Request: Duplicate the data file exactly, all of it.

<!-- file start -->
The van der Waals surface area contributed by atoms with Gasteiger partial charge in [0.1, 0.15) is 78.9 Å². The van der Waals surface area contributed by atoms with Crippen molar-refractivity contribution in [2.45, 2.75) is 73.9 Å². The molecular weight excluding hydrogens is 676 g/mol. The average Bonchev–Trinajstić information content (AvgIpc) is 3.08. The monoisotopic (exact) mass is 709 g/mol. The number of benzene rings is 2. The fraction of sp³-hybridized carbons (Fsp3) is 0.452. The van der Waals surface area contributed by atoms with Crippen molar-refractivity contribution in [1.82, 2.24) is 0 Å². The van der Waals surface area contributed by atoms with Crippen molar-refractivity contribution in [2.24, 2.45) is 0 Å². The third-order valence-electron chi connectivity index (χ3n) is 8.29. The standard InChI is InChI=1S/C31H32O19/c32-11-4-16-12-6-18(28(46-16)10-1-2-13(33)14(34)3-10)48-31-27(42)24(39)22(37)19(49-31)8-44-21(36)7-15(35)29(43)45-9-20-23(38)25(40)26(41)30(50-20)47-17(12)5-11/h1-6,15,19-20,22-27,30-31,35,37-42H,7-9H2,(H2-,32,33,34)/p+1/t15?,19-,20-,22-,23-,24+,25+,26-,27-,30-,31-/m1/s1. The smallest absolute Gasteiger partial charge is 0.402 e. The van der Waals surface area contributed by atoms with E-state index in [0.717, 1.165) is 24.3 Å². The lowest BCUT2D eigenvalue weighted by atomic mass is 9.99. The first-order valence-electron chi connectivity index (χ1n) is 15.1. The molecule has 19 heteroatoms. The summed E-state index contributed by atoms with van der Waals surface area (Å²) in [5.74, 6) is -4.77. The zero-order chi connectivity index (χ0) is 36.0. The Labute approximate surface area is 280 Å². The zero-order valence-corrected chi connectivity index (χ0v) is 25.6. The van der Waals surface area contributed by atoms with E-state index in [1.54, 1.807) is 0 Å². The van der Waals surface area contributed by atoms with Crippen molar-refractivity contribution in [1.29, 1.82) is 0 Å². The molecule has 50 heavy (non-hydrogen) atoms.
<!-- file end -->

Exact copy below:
The van der Waals surface area contributed by atoms with Gasteiger partial charge in [0.1, 0.15) is 78.9 Å². The van der Waals surface area contributed by atoms with Crippen molar-refractivity contribution in [2.45, 2.75) is 73.9 Å². The molecular weight excluding hydrogens is 676 g/mol. The average Bonchev–Trinajstić information content (AvgIpc) is 3.08. The monoisotopic (exact) mass is 709 g/mol. The number of benzene rings is 2. The fraction of sp³-hybridized carbons (Fsp3) is 0.452. The van der Waals surface area contributed by atoms with Crippen molar-refractivity contribution in [1.82, 2.24) is 0 Å². The van der Waals surface area contributed by atoms with Crippen molar-refractivity contribution in [2.24, 2.45) is 0 Å². The third-order valence-electron chi connectivity index (χ3n) is 8.29. The standard InChI is InChI=1S/C31H32O19/c32-11-4-16-12-6-18(28(46-16)10-1-2-13(33)14(34)3-10)48-31-27(42)24(39)22(37)19(49-31)8-44-21(36)7-15(35)29(43)45-9-20-23(38)25(40)26(41)30(50-20)47-17(12)5-11/h1-6,15,19-20,22-27,30-31,35,37-42H,7-9H2,(H2-,32,33,34)/p+1/t15?,19-,20-,22-,23-,24+,25+,26-,27-,30-,31-/m1/s1. The smallest absolute Gasteiger partial charge is 0.402 e. The van der Waals surface area contributed by atoms with E-state index in [0.717, 1.165) is 24.3 Å². The lowest BCUT2D eigenvalue weighted by atomic mass is 9.99. The first-order valence-electron chi connectivity index (χ1n) is 15.1. The molecule has 19 heteroatoms. The summed E-state index contributed by atoms with van der Waals surface area (Å²) in [5.74, 6) is -4.77. The zero-order chi connectivity index (χ0) is 36.0. The Labute approximate surface area is 280 Å². The zero-order valence-corrected chi connectivity index (χ0v) is 25.6. The van der Waals surface area contributed by atoms with E-state index in [1.54, 1.807) is 0 Å². The van der Waals surface area contributed by atoms with Crippen molar-refractivity contribution in [1.29, 1.82) is 0 Å². The molecule has 50 heavy (non-hydrogen) atoms.